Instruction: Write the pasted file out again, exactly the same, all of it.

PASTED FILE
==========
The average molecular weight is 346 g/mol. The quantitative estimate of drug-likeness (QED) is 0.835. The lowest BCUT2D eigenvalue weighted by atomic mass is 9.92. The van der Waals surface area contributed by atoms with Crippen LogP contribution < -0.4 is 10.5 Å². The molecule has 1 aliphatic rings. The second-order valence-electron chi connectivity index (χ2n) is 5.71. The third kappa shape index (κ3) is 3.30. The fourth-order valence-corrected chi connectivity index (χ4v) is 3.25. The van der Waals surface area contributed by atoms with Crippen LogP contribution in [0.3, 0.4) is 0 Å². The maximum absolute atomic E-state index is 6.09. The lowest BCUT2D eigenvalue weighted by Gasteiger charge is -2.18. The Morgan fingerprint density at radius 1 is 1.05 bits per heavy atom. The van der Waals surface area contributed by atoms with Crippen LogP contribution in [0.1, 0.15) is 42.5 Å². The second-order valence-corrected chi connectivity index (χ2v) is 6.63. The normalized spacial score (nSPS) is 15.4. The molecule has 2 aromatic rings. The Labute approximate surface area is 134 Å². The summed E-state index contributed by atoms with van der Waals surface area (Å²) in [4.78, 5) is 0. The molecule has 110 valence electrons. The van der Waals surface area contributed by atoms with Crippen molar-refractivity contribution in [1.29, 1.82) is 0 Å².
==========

The average molecular weight is 346 g/mol. The quantitative estimate of drug-likeness (QED) is 0.835. The lowest BCUT2D eigenvalue weighted by atomic mass is 9.92. The van der Waals surface area contributed by atoms with Crippen LogP contribution < -0.4 is 10.5 Å². The molecule has 1 aliphatic rings. The second-order valence-electron chi connectivity index (χ2n) is 5.71. The third kappa shape index (κ3) is 3.30. The fourth-order valence-corrected chi connectivity index (χ4v) is 3.25. The van der Waals surface area contributed by atoms with Crippen LogP contribution in [0.3, 0.4) is 0 Å². The maximum absolute atomic E-state index is 6.09. The lowest BCUT2D eigenvalue weighted by Gasteiger charge is -2.18. The Morgan fingerprint density at radius 1 is 1.05 bits per heavy atom. The van der Waals surface area contributed by atoms with Crippen LogP contribution in [0.1, 0.15) is 42.5 Å². The second-order valence-corrected chi connectivity index (χ2v) is 6.63. The normalized spacial score (nSPS) is 15.4. The molecule has 2 aromatic rings. The Labute approximate surface area is 134 Å². The summed E-state index contributed by atoms with van der Waals surface area (Å²) in [4.78, 5) is 0. The molecule has 110 valence electrons. The van der Waals surface area contributed by atoms with Crippen molar-refractivity contribution in [1.29, 1.82) is 0 Å².